Cancers are capable of spreading through the body by two mechanisms: invasion and metastasis. Invasion refers to the direct migration and penetration by cancer cells into neighboring tissues. Metastasis refers to the ability of cancer cells to penetrate into lymphatic and blood vessels, circulate through the bloodstream, and then invade normal tissues elsewhere in the body. If you have metastatic cancer, you want the care that will give you the best chance for recovery. At Lehigh Valley Health Network’s cancer centers at Lehigh Valley Hospital-Cedar Crest and Lehigh Valley Hospital-Muhlenberg, you’ll find doctors who are leaders in their fields. You’ll have the advantages of the latest advances in technology. And you’ll benefit from our active involvement in research to find new treatments that extend life.
As the area's only National Cancer Institute-selected cancer center (2010-2014), we can provide you with greater access to the latest oncology clinical trials and research-based treatments. We also partner with the H. Lee Moffitt Cancer Center and Research Institute in Tampa, Fla., and the Wistar Institute in Philadelphia, which further increases access to breakthrough clinical research.
Metastases share the name of the original ("primary") tumor. When cells break away from a cancerous tumor, they can travel through the bloodstream or lymph vessels to other parts of the body. Cancer cells can lodge in an organ at a distant location and establish a new tumor. The original tumor that cells break away from is called the primary tumor. The new tumor that the traveling cells create is called the secondary tumor. For example, cancer that starts in the bone is called primary bone cancer. A tumor that has metastasized to bone is not made of bone cells. Bone metastases are made up of abnormal cancer cells that arise from the original tumor site. For example, lung cancer that spreads to the bone is made of lung cancer cells. In this case, bone metastasis would be called metastatic lung cancer.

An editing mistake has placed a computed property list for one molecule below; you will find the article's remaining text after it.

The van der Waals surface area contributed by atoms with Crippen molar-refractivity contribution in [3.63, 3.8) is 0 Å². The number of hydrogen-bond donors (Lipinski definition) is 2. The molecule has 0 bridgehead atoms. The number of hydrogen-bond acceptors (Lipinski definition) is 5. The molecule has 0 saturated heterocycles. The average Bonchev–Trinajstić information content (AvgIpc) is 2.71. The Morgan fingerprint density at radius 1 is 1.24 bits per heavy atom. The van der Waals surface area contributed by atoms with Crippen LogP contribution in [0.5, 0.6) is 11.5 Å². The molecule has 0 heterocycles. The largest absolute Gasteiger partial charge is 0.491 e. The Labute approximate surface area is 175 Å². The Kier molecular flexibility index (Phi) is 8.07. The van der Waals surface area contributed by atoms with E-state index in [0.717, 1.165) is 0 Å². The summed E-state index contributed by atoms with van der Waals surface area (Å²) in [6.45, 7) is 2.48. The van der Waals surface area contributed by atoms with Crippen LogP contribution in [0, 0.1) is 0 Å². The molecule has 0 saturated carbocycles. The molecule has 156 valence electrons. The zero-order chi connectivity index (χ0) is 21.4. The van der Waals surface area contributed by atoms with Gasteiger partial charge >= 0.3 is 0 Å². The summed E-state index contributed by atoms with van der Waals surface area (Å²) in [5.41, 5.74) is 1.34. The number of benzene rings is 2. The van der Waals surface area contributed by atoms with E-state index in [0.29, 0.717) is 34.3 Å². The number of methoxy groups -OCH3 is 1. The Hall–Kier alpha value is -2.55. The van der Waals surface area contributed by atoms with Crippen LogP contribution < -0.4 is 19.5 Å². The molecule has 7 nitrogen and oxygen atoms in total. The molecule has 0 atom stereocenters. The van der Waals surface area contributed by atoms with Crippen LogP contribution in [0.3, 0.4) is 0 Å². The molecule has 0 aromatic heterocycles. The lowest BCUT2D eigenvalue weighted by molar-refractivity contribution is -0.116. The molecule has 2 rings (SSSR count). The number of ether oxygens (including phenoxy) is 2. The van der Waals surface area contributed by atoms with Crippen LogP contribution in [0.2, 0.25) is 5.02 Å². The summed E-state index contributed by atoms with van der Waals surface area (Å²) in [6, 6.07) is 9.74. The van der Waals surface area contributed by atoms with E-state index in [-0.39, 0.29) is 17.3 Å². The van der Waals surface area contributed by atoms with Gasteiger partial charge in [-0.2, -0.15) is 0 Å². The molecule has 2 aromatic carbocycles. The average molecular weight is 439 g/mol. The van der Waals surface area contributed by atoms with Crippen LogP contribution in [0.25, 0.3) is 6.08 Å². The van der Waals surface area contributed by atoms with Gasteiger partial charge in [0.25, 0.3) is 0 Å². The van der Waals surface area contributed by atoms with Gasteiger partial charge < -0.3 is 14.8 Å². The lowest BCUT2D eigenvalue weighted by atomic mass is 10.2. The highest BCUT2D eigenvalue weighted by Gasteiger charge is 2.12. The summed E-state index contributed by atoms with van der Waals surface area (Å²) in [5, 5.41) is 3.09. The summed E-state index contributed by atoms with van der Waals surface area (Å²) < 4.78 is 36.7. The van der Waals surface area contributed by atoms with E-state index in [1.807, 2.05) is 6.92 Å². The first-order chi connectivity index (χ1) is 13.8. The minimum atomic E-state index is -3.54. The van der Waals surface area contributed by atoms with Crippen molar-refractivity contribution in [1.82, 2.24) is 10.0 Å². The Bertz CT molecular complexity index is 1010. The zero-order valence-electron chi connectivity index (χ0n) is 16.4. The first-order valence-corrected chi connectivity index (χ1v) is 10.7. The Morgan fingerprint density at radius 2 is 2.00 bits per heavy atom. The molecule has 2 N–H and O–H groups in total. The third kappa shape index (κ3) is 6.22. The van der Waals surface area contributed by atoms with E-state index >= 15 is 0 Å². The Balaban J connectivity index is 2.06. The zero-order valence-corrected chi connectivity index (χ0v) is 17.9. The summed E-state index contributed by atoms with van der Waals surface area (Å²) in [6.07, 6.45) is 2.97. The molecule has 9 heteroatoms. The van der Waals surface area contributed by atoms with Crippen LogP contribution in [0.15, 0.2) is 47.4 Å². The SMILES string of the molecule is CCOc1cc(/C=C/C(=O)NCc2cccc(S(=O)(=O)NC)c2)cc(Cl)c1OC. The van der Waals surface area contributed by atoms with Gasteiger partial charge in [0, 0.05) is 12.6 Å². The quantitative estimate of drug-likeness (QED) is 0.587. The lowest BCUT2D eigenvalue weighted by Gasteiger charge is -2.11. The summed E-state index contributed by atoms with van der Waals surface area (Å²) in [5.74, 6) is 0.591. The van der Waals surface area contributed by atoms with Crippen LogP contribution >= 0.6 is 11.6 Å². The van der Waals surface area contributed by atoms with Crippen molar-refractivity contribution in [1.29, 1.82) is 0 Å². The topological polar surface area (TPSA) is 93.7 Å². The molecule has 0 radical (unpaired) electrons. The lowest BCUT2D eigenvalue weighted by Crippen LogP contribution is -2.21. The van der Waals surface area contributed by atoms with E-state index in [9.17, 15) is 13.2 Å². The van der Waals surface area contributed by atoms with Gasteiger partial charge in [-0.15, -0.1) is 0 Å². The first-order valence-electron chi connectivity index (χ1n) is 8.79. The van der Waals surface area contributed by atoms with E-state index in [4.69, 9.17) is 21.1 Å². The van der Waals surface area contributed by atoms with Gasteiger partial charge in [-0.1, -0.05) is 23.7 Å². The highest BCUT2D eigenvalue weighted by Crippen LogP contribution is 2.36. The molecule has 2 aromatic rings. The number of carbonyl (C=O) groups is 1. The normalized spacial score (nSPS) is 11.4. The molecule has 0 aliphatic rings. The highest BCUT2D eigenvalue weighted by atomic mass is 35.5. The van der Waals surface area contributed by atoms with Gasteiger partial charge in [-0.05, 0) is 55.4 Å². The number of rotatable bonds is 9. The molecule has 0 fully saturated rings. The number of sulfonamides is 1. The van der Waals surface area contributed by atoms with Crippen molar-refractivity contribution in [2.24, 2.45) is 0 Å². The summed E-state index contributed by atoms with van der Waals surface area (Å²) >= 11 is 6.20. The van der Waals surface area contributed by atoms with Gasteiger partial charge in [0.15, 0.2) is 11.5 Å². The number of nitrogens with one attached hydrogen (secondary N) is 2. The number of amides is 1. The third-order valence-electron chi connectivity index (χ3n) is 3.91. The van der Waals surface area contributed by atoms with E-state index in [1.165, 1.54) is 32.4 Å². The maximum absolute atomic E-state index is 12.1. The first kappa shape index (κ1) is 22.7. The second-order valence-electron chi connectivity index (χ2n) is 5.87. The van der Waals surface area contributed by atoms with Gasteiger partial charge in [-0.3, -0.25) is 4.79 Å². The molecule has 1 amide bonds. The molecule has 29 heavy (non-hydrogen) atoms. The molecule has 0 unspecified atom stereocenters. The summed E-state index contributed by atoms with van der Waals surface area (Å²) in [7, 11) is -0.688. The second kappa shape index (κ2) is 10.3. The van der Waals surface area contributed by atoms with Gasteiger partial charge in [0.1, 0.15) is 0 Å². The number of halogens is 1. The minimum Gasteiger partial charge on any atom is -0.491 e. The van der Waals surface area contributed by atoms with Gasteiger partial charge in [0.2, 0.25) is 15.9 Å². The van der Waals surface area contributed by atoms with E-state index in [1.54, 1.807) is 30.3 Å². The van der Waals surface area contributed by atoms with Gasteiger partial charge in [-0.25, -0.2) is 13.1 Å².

Detecting cancer early can affect the outcome of the disease for some cancers. When cancer is found, a doctor will determine what type it is and how fast it is growing. He or she also will determine whether cancer cells have invaded nearby healthy tissue or spread (metastasized) to other parts of the body. In some cases, finding cancer early may decrease your risk for dying from the cancer. For this reason, improving our methods for early detection is a high priority for cancer researchers.
The symptoms, diagnosis and treatment depend on the type of cancer that has metastasized. Find out if we’re conducting any clinical trials for your type of metastatic cancer.